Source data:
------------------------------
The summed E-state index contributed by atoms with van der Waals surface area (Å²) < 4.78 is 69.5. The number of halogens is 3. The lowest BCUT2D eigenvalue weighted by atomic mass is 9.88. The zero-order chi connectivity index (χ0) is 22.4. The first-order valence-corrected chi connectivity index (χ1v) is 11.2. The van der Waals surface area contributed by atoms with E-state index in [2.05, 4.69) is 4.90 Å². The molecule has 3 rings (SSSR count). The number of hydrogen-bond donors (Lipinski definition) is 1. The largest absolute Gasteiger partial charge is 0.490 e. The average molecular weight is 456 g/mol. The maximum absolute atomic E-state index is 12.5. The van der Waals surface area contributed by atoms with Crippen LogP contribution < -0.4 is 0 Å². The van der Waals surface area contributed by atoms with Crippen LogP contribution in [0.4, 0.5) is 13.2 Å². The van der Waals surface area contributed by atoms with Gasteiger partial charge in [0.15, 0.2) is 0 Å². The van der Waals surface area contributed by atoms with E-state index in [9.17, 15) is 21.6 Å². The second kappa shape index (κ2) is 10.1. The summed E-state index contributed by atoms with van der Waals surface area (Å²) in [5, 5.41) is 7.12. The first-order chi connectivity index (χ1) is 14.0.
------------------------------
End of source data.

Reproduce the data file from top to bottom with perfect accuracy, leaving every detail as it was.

The summed E-state index contributed by atoms with van der Waals surface area (Å²) < 4.78 is 69.5. The number of halogens is 3. The lowest BCUT2D eigenvalue weighted by atomic mass is 9.88. The zero-order chi connectivity index (χ0) is 22.4. The first-order valence-corrected chi connectivity index (χ1v) is 11.2. The van der Waals surface area contributed by atoms with E-state index in [2.05, 4.69) is 4.90 Å². The molecule has 3 rings (SSSR count). The number of hydrogen-bond donors (Lipinski definition) is 1. The largest absolute Gasteiger partial charge is 0.490 e. The average molecular weight is 456 g/mol. The maximum absolute atomic E-state index is 12.5. The van der Waals surface area contributed by atoms with Crippen LogP contribution < -0.4 is 0 Å². The van der Waals surface area contributed by atoms with Crippen LogP contribution in [0.4, 0.5) is 13.2 Å². The van der Waals surface area contributed by atoms with Gasteiger partial charge in [0.15, 0.2) is 0 Å². The van der Waals surface area contributed by atoms with E-state index in [9.17, 15) is 21.6 Å². The second kappa shape index (κ2) is 10.1. The summed E-state index contributed by atoms with van der Waals surface area (Å²) in [5, 5.41) is 7.12. The first-order chi connectivity index (χ1) is 14.0.